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Arab Facebook Tribunal | ASHARQ AL-AWSAT English Archive 2005 -2017
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The ‘Facebook’ logo is reflected in a young woman’s sunglasses. (Manjunath Kiran/AFP/Getty Images)

The ‘Facebook’ logo is reflected in a young woman’s sunglasses. (Manjunath Kiran/AFP/Getty Images)

The ‘Facebook’ logo is reflected in a young woman’s sunglasses. (Manjunath Kiran/AFP/Getty Images)

The media scene was monolithic under Tunisia’s old government, while the public arena was characterized by the absence of politics. A news booth in Tunisia three years ago looked like a display of a duplication of one picture in different colors. Heated discussions concerned football matches and Star Academy rather than government shuffles and upcoming elections. The uprisings have changed this picture, only now, Tunisia has rumors and conspiracy theories instead of a free press and innovative revolutionary politics.

Tunisia’s main media outlet is neither a journal nor a television: it is Facebook. The expression ‘Seen on Facebook’ is widely used, be it by shisha smokers, leading politicians, the president or my grandmother. The danger here is that most of the shared videos and pictures on the site are accompanied by biased comments and sometimes inaccurate information, written by administrators who are usually unemployed 16–25-year-olds.

On the other hand, the fact that many Tunisians discovered politics through Facebook makes it the ‘alma mater’ of their political education. So while a School of Oriental and African Studies student of politics graduates under the influence of post-colonial theory, and while say a Stanford international relations master’s degree candidate finishes their essays with a realist conclusion, most Tunisians end up analyzing conspiracy theories in which the main players are America, Zionism, Freemasonry, Iran, and sometimes Turkey or Qatar. Take the aftermath of Chokri Belaid’s assassination, for instance: It was first reported on a Facebook status. And it was on this social networking site that the rumors grew about the number of bullets used, the number of people involved, when he died, and so on.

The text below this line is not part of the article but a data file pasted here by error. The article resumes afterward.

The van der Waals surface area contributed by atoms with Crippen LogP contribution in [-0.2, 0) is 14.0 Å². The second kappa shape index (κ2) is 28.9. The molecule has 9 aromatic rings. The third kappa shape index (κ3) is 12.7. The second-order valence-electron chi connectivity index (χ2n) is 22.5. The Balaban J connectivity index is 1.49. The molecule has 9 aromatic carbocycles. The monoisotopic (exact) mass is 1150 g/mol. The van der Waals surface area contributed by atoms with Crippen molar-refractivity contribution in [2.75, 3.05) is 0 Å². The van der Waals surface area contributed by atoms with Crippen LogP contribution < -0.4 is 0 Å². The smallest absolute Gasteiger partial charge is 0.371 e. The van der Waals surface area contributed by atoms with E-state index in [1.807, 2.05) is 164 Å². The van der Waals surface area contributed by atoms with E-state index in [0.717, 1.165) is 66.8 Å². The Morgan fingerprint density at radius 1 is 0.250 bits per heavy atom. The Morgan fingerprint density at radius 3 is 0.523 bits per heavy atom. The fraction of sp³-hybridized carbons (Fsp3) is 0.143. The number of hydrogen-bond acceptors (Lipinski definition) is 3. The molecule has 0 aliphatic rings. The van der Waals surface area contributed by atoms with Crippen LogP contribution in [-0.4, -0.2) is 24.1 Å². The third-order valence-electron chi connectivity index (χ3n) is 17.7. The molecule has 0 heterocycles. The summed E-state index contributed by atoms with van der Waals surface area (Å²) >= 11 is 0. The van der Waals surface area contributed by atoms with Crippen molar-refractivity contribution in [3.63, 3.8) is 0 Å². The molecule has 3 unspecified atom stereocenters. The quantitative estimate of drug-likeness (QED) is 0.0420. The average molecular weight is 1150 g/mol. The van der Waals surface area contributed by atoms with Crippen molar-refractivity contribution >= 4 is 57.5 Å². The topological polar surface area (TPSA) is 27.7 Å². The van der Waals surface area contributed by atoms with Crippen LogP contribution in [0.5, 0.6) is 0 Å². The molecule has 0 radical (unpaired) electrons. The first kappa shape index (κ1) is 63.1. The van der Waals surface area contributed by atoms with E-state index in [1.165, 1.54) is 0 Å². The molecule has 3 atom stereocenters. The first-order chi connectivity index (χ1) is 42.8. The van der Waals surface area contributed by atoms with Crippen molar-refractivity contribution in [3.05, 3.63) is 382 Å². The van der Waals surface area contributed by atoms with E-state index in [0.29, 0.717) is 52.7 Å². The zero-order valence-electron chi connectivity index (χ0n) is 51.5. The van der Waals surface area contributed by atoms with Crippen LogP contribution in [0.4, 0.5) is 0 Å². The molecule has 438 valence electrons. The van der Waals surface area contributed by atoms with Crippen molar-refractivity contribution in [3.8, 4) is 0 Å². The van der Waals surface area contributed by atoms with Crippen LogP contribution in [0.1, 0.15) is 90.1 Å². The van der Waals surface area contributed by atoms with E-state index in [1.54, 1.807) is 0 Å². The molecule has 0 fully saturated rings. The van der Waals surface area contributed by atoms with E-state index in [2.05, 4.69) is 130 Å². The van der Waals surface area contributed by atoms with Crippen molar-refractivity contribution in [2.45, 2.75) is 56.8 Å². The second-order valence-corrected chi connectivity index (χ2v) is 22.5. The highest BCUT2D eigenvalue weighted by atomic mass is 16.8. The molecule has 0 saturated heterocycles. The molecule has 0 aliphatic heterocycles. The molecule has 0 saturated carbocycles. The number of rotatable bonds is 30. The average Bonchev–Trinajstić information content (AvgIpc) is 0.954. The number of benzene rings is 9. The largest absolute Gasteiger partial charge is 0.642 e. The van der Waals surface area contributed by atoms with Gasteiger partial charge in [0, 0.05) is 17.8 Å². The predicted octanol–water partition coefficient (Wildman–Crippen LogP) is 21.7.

The polarization of Tunisian politics is easily found on Facebook. Big pages and influential Facebookers are largely pro- or anti-government, or pro- or anti-Muslim Brotherhood (Ennahdha). So on the day of the murder, one side was accusing Ennahdha while the other was alluding to a French–Algerian conspiracy with Mossad links and the possible participation of Belaid’s party members—and even his family. Some even hinted at a possible subterfuge. For the latter group, Belaid was still alive, and the whole story was concocted in order to incriminate the Islamists. They used pictures from the crime scene to consolidate their theses, and asked for his corpse to been shown to support their version of events.

What applies to Tunisia applies as well to Egypt, Libya, and other newly freed countries. Social media was at the avant-garde of free press when political debates were discouraged in the previous era. Facebook, however, has become a massive weapon of misinformation, and even the ‘dumbing down’ of society.

Censoring and punishment no longer work in inhibiting free speech. The newly elected governments should cease from producing dull propaganda or being on the counter-offensive. Implementing local workshops on politics and open debates is a viable solution, but it should be coupled with encouraging exhaustive training for journalists in order to improve their professionalism and make their articles more appealing to the common citizen than a random Facebook post.